The Invaders/The Trial
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The Trial is the sixth episode of the second season of The Invaders, and the twenty-third episode overall.
with Bill Zuckert (Wisnofski), James McCallion (Brennan), Selette Cole (Miss Cole), John Rayner (Fred Wilk), Jason Wingreen (Court Clerk), Richard Hale (Fred Wilk, Sr.), Amy Douglass (Mrs. Wilk), Sid McCoy (John Lovell)
Vincent takes a personal interest in the murder trial of Charlie Gilman, and not just because he's a friend of David's from the Korean War, but also because he suspects that the man Gilman is accused of killing was an alien. Complicating matters for David and Gilman's attorney: the murder occurred near an open blast furnace (effectively shooting down his claims that the man evaporated upon death), and also that Gilman and the dead man's widow were romantically involved before her marriage. As avenues to aid Charlie close up, Vincent discovers that he has only one out: to expose a possible Invader in the courtroom.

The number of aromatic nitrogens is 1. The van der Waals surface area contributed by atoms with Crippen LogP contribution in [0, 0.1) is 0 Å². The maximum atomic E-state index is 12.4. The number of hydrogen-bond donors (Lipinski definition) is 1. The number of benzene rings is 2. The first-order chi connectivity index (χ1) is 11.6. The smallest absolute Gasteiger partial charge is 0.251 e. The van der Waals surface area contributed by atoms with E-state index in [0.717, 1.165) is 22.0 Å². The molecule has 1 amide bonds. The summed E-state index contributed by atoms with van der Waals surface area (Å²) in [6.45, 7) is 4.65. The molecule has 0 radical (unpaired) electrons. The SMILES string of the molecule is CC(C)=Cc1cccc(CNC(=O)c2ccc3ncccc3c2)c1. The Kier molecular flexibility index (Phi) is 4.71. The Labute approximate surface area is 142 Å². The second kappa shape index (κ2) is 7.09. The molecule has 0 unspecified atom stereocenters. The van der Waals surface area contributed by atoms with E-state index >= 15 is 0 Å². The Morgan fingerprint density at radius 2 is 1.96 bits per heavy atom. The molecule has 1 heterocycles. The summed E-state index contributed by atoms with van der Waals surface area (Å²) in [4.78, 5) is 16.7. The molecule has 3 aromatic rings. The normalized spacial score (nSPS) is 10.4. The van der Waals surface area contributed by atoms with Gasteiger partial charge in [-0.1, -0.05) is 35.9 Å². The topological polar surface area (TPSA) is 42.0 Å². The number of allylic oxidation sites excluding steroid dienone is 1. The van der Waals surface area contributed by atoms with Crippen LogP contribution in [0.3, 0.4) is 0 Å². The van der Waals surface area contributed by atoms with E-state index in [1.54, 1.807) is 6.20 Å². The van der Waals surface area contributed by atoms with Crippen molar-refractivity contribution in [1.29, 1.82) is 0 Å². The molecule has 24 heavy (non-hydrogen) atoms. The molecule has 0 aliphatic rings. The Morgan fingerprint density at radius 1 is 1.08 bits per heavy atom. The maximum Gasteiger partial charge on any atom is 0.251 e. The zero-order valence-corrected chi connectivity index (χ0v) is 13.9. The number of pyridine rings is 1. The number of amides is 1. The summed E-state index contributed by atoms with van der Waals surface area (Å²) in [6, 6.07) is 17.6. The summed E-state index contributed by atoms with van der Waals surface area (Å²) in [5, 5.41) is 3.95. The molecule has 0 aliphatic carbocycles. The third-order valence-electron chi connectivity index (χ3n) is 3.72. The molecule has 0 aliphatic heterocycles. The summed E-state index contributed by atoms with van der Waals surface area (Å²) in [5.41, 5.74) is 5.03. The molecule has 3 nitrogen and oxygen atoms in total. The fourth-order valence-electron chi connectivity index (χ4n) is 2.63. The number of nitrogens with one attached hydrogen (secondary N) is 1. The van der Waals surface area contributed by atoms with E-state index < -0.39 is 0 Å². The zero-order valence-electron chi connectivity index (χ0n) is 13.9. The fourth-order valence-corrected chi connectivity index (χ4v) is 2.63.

This being a Quinn Martin production, it was inevitable that they would do an episode in the usual crime drama milieu of QM shows, and it was a very effective melding of sci-fi and crime elements.
Behind the Scenes
Selette Cole, who plays one of the witnesses at the trial, is the wife of this episode's co-writer, George Eckstein.
Sid McCoy, the Black man who testifies about the furnace at the trial, later became the smooth-voiced announcer for the long-running music show, Soul Train ('Soul Train...the hippest trip in America!').
Allusions and References
Roy Thinnes claims that the scene where he encounters Fred Wilk's parents after their testimony in the courtroom is one of his favorite scenes of the series. The elderly aliens look him in the eye and commit suicide and evaporate in front of Vincent.